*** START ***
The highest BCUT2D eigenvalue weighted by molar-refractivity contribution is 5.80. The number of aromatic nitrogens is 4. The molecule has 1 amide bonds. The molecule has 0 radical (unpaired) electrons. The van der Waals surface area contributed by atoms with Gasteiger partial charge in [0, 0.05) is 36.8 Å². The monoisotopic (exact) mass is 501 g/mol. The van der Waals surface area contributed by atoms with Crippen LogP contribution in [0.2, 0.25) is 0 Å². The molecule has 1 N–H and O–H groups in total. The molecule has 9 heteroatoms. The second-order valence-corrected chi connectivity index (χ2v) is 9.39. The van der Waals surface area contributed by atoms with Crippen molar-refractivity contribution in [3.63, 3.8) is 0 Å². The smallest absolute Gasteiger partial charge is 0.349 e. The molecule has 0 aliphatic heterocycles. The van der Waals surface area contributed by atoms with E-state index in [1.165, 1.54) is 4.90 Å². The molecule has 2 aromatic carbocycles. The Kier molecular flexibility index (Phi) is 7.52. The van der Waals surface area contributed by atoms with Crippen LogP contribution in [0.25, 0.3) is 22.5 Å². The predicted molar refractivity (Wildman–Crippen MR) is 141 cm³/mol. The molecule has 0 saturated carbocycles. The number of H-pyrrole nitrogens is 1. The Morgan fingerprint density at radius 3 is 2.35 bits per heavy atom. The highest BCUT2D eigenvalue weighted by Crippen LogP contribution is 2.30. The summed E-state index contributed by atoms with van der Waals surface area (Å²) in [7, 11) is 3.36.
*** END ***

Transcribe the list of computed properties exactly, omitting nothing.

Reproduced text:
The highest BCUT2D eigenvalue weighted by molar-refractivity contribution is 5.80. The number of aromatic nitrogens is 4. The molecule has 1 amide bonds. The molecule has 0 radical (unpaired) electrons. The van der Waals surface area contributed by atoms with Gasteiger partial charge in [0, 0.05) is 36.8 Å². The monoisotopic (exact) mass is 501 g/mol. The van der Waals surface area contributed by atoms with Crippen LogP contribution in [0.2, 0.25) is 0 Å². The molecule has 1 N–H and O–H groups in total. The molecule has 9 heteroatoms. The second-order valence-corrected chi connectivity index (χ2v) is 9.39. The van der Waals surface area contributed by atoms with Crippen molar-refractivity contribution in [3.63, 3.8) is 0 Å². The smallest absolute Gasteiger partial charge is 0.349 e. The molecule has 0 aliphatic heterocycles. The van der Waals surface area contributed by atoms with E-state index in [1.165, 1.54) is 4.90 Å². The molecule has 2 aromatic carbocycles. The Kier molecular flexibility index (Phi) is 7.52. The van der Waals surface area contributed by atoms with Crippen LogP contribution in [0.25, 0.3) is 22.5 Å². The predicted molar refractivity (Wildman–Crippen MR) is 141 cm³/mol. The molecule has 0 saturated carbocycles. The number of H-pyrrole nitrogens is 1. The Morgan fingerprint density at radius 3 is 2.35 bits per heavy atom. The highest BCUT2D eigenvalue weighted by Crippen LogP contribution is 2.30. The summed E-state index contributed by atoms with van der Waals surface area (Å²) in [7, 11) is 3.36.